I think it was to do with certain devices inverting polarity (why I don't know). My Conrad Johnson CA200 amp inverted polarity and told you so. If you string together two devices that invert polarity, then you didn't invert at the end; however, if one device inverts and the other doesn't, then you inverted polarity. Put more devices in the stream and then you have more chance to invert (or not).

Dave

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Re: Inverting polarity

I'm not really up on pro audio/recording equipment but I guess I thought this was a mostly a legacy issue from the valve era. Are there any modern (i.e. DSD-era) labels/studios currently producing polarity inverted discs?

Kal Rubinson
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Re: Inverting polarity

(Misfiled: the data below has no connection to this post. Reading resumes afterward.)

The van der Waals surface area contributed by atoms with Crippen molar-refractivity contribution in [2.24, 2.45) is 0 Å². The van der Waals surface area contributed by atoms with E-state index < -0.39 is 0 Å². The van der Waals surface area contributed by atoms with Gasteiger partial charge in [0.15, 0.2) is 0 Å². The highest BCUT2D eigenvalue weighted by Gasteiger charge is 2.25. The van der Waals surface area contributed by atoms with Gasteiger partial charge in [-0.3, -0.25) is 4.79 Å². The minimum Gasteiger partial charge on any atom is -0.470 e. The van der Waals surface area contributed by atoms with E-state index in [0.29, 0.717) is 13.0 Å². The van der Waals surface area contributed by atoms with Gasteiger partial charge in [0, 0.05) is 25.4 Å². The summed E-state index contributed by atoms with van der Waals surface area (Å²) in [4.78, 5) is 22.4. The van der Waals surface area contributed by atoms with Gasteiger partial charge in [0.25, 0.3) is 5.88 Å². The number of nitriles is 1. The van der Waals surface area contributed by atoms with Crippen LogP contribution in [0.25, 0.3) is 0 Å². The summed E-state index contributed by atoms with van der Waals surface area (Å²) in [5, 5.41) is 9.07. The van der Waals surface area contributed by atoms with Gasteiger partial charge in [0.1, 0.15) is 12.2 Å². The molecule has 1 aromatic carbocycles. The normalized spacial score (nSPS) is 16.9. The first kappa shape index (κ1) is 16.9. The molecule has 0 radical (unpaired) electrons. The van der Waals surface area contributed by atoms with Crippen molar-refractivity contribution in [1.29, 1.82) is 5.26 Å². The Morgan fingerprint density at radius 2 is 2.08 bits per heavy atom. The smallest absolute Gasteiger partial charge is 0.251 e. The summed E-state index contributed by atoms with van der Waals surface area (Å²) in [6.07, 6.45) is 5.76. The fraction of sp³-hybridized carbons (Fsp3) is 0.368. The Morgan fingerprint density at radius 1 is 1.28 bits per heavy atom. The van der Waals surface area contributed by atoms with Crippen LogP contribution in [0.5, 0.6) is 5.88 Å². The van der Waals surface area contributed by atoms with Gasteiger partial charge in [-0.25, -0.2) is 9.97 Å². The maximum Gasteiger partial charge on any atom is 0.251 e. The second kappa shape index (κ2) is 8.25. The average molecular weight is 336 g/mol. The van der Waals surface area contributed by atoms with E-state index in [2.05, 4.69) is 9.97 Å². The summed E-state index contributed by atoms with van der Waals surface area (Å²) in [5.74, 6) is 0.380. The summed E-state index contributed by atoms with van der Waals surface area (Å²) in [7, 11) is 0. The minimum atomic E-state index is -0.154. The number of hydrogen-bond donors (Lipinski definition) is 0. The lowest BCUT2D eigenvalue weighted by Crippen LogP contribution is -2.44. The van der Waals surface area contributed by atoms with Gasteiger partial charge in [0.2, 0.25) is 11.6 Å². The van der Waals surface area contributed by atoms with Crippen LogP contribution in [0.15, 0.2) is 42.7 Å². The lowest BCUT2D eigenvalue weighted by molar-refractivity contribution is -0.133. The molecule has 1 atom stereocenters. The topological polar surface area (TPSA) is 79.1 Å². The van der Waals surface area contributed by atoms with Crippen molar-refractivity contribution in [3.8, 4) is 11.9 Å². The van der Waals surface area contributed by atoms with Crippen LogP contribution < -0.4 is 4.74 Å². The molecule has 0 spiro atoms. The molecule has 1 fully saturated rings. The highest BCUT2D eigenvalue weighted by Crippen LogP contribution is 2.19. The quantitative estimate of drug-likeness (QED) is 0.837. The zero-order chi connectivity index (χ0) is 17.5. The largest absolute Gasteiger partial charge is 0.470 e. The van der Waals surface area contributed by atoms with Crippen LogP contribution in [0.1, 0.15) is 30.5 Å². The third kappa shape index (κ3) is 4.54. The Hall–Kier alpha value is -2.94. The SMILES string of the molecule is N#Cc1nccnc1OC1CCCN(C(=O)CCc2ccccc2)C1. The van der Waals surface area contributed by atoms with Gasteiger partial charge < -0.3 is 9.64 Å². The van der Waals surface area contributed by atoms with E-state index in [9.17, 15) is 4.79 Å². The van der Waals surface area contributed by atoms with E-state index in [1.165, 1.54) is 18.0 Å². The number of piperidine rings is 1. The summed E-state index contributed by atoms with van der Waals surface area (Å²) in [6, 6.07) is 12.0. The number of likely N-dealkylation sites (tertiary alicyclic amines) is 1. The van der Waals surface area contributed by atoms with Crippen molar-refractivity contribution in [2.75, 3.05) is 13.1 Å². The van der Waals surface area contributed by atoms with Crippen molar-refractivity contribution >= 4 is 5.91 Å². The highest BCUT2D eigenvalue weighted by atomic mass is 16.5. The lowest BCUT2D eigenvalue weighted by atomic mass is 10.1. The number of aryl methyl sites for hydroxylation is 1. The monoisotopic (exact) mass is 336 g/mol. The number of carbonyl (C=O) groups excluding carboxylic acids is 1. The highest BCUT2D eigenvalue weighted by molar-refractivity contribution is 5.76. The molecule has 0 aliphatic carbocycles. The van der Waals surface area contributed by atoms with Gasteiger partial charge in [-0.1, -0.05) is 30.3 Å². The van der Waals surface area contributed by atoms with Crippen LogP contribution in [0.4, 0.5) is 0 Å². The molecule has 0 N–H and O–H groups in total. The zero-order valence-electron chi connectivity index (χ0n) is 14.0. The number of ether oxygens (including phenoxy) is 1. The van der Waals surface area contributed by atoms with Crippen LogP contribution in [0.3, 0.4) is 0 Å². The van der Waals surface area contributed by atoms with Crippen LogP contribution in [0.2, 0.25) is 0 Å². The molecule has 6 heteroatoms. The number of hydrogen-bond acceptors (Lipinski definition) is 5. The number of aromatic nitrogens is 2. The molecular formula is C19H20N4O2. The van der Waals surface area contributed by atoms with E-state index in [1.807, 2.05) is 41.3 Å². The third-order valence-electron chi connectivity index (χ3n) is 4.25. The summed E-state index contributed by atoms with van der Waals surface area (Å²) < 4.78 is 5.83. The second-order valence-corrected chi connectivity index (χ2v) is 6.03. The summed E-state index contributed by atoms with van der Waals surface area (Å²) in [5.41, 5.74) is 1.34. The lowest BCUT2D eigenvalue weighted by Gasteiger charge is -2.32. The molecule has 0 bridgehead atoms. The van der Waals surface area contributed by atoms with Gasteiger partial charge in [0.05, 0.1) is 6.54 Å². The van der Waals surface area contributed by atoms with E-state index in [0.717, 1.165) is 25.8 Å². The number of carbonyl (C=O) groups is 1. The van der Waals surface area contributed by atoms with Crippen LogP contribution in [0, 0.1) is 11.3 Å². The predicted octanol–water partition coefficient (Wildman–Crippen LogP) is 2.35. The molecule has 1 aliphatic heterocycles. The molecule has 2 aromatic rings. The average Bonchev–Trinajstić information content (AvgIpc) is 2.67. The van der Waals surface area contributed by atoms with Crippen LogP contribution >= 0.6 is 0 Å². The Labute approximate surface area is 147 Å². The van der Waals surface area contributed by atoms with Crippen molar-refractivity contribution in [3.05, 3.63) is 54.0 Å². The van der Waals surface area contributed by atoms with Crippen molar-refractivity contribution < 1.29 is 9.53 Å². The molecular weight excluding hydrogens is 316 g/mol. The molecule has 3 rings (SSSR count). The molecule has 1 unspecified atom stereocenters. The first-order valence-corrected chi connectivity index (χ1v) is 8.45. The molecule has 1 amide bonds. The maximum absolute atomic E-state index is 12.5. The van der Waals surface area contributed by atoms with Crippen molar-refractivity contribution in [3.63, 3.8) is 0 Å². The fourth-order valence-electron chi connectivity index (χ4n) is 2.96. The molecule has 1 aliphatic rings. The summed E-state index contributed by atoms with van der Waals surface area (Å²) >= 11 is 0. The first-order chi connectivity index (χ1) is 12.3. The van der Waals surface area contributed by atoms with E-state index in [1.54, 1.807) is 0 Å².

Quote:
That is, it's not that absolute polarity is actually audible, but that some loudspeakers distort differently pushing outward versus drawing in.
--Ethan

It's the Clinton effect.

Kal

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Re: Inverting polarity

A single stage of amplification may consist of one device such as a transistor or tube, or it may consist of several cascaded together. Depending on its configuration, each may be inverting, so that two inverting devices together would be non-inverting. Some manufacturers prefer not to add an extra device to "correct" the polarity of the amplifier due to cost, or because they feel the additional device adversely affects the sound. Some don't tell you whether or not their product inverts polarity. This applies to microphone preamps, mixing consoles, preamplifiers, and so on. Great care must be taken to insure absolute polarity, or it may happen by chance. Considering how few people may notice, or care, it isn't surprising that most recordings are produced without regard to absolute polarity.